Centre de recherche interuniversitaire sur la formation et la profession enseignante (CRIFPE)

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Publication

OECD (2018). Learning to realize education’s promise. Washington, DC, Washington, DC : World Bank Publications.

Description

Schooling is not the same as learning. In Kenya, Tanzania, and Uganda, when grade 3 students were asked recently to read a sentence such as “The name of the dog is Puppy,” three-quarters did not understand what it said.1 In rural India, just under three-quarters of students in grade 3 could not solve a two-digit subtraction such as 46 – 17, and by grade 5 half could still not do so.2 Although the skills of Brazilian 15-year-olds have improved, at their current rate of improvement they won’t reach the richcountry average score in math for 75 years. In reading, it will take more than 260 years.3 Within countries, learning outcomes are almost always much worse for the disadvantaged. In Uruguay, poor children in grade 6 are assessed as “not competent” in math at five times the rate of wealthy children.4 Moreover, such data are for children and youth lucky enough to be in school. Some 260 million aren’t even enrolled in primary or secondary school.5 These countries are not unique in the challenges they face. (In fact, they deserve credit for measuring student learning and making the results public.) Worldwide, hundreds of millions of children reach young adulthood without even the most basic life skills. Even if they attend school, many leave without the skills for calculating the correct change from a transaction, reading a doctor’s instructions, or interpreting a campaign promise—let alone building a fulfilling career or educating their children. This learning crisis is a moral crisis. When delivered well, education cures a host of societal ills. For individuals, it promotes employment, earnings, health, and poverty reduction. For societies, it spurs innovation, strengthens institutions, and fosters social cohesion. But these benefits depend largely on learning. Schooling without learning is a wasted opportunity. More than that, it is a great injustice: the children whom society is failing most are the ones who most need a good education to succeed in life.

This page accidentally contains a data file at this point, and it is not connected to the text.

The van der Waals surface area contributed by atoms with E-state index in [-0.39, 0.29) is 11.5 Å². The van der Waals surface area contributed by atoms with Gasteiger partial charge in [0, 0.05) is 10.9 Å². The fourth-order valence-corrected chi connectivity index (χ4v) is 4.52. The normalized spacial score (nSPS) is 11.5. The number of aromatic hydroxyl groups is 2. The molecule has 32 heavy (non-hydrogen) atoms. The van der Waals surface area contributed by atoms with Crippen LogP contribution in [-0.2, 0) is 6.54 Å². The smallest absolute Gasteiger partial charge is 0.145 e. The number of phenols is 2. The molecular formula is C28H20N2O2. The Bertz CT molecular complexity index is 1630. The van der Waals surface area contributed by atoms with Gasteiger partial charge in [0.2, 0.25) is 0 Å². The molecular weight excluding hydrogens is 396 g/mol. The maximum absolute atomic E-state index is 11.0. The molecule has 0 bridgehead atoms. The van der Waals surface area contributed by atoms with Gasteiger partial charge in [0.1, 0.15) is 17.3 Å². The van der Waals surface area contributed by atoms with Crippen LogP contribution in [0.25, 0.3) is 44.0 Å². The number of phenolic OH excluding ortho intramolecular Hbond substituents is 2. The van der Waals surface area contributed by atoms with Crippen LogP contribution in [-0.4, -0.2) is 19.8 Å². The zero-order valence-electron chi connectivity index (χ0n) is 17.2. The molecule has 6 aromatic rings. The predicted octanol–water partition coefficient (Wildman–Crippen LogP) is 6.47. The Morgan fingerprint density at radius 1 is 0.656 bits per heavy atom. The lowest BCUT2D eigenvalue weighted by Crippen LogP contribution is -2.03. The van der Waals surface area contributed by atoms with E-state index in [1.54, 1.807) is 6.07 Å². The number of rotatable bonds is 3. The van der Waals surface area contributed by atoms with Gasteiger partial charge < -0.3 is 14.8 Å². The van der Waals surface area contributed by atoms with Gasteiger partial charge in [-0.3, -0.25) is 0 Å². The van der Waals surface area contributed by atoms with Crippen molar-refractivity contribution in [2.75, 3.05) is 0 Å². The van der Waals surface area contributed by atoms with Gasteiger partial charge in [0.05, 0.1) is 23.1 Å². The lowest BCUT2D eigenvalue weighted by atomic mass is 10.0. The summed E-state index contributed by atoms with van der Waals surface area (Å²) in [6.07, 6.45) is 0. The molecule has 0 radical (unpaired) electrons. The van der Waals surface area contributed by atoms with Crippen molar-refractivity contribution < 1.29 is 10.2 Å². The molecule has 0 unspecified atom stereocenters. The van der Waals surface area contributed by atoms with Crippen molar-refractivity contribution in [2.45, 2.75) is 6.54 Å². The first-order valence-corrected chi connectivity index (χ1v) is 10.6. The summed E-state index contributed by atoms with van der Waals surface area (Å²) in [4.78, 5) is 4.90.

ISBN

978-1-4648-1096-1

Lien

http://www.banquemondiale.org/fr/news/press-release/2017/09/26/world-bank-warns-of-learning-crisis-in-global-education
Logos des universités associées au CRIFPE

Adresse civique

Université de Montréal
Faculté des Sciences de l'Éducation
CRIFPE
90, avenue Vincent d'Indy
Pavillon Marie-Victorin – C-536
Outremont (Québec) H2V 2S9

Adresse postale

Université de Montréal
Faculté des Sciences de l'Éducation
CRIFPE – C-543
C.P. 6128, succursale Centre-ville
Montréal (Québec) H3C 3J7